Oral Sex (Yes, Oral Sex) and Academic Freedom
But it’s about the value of academic freedom (and, consequently, about the value of peer-review as an internal check that is part of what justifies our claim to such freedom).
Here’s the story, from the Atlanta Journal-Constitution: “Sex experts on faculties upset some at statehouse”
Criticism is building against Georgia’s University System for employing faculty members who are academic experts in such areas as oral sex and male prostitution.
Friday, several days after Rep. Calvin Hill (R-Canton) said he was “personally outraged” over the issue, a second member of the state House echoed his criticism, drawing applause from some colleagues.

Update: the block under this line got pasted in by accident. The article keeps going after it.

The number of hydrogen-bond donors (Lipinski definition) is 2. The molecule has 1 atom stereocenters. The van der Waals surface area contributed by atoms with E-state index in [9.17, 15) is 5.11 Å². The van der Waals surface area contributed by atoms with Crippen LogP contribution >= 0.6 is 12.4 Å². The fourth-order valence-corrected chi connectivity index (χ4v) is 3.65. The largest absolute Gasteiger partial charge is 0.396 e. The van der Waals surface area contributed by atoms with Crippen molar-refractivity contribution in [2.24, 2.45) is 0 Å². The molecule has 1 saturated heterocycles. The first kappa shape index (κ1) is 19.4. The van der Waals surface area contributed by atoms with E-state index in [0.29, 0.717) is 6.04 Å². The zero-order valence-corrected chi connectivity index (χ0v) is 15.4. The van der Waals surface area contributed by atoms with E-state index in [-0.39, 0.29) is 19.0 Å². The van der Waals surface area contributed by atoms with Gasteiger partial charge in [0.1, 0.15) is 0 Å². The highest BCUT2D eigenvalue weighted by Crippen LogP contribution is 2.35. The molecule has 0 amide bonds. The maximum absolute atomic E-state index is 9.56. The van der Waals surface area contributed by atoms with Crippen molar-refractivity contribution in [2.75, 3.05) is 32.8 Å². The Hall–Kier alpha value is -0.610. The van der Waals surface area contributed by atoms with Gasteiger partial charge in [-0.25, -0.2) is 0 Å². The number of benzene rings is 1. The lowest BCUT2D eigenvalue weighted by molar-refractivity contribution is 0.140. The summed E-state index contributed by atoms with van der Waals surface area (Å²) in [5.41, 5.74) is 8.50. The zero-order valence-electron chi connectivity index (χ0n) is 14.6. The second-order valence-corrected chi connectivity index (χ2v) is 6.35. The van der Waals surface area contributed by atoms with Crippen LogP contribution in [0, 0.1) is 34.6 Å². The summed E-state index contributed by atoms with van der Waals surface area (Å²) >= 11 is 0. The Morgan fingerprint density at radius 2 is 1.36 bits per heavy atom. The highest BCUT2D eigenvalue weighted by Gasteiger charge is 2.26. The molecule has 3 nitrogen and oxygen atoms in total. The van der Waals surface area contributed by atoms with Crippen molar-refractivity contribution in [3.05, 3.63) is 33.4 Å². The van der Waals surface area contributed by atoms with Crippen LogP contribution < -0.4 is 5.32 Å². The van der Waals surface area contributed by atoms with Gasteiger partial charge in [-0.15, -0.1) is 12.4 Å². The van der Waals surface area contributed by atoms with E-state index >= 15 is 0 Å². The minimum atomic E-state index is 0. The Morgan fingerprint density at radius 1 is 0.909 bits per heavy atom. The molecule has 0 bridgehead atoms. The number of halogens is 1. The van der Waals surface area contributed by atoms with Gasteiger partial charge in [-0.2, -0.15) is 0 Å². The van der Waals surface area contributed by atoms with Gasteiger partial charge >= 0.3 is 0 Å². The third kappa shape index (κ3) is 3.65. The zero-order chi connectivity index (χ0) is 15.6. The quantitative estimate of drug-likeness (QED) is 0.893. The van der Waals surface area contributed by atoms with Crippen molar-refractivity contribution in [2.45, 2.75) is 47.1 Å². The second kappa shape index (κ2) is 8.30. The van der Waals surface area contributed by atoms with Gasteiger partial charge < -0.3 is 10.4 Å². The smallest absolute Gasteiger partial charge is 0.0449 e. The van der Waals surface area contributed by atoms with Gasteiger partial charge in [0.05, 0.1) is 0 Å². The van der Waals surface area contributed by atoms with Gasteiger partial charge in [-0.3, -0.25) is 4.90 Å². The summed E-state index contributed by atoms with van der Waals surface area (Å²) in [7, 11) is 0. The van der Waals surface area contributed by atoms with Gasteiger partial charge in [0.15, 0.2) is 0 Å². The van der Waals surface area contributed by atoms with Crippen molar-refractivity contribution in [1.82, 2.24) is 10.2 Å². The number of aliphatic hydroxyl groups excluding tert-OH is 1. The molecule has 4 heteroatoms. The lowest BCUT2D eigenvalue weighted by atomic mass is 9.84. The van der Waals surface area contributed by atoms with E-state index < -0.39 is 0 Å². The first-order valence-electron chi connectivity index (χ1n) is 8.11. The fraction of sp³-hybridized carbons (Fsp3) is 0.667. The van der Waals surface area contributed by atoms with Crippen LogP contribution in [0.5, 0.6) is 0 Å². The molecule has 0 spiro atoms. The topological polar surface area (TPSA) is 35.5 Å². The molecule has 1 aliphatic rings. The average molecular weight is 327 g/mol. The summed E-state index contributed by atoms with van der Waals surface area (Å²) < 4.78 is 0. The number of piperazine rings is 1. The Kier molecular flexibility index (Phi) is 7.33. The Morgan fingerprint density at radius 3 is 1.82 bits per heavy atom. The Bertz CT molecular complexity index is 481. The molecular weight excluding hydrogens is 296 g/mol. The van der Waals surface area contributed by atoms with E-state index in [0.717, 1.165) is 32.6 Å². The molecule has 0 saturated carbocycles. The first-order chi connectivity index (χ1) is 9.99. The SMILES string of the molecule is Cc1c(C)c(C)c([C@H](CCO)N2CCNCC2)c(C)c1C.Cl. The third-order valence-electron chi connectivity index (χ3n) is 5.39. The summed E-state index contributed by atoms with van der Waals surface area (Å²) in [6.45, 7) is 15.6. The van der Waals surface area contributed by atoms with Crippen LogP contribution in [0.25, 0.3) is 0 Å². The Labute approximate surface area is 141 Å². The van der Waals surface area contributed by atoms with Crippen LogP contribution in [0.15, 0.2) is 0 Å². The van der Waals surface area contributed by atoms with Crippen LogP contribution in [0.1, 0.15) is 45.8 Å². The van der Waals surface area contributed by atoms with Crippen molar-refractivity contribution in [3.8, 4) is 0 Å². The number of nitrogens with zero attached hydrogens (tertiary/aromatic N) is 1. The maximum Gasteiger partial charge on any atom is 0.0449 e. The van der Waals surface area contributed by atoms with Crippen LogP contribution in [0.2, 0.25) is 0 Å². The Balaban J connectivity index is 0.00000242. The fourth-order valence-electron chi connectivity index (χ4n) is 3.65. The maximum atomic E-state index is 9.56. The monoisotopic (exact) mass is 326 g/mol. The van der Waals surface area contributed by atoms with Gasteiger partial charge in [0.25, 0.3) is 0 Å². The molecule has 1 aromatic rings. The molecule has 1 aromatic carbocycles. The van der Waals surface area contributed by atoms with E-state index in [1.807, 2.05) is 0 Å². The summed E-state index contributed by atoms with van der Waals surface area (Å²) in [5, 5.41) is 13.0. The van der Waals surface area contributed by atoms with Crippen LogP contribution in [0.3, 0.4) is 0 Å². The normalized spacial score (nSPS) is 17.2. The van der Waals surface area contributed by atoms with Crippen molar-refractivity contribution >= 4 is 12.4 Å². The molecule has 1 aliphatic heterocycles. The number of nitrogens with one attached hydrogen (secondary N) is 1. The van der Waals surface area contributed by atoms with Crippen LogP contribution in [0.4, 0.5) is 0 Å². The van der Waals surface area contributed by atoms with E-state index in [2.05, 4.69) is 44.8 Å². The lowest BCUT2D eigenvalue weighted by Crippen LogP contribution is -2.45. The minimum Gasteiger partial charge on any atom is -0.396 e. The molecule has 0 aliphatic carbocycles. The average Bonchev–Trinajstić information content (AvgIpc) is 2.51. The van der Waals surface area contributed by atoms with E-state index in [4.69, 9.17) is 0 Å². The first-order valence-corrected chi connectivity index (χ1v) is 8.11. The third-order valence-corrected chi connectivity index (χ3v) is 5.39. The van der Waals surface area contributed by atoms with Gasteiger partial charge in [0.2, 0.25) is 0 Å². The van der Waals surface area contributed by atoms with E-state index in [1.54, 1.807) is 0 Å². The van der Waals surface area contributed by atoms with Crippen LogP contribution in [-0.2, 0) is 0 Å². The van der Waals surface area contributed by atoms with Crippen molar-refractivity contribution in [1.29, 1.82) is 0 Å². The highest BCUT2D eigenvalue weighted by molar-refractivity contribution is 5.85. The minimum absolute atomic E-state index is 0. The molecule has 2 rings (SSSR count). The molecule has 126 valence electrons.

Also Friday, Jim Beck, president of the Georgia Christian Coalition, said he wants legislative committee hearings to sift through the facts. “We are concerned,” he said, “if the initial reports are true.”
The dust-up has raised questions about the role of higher education, the value of research and the importance of academic freedom. It also raises the possibility of a culture war in the General Assembly over Christian values and public policy.
University System officials defended the faculty members Friday. “Our mission is defined as teaching, research and public service,” said John Millsaps, a spokesman for the state’s Board of Regents. “That encompasses a broad range of interest and expertise.”
This, of course, is precisely why principles of academic freedom — including the tenure system — are so important. They’re important because you never know when some ill-informed legislator will get all fired up an demand that profs be fired just because s/he doesn’t understand the value of their work.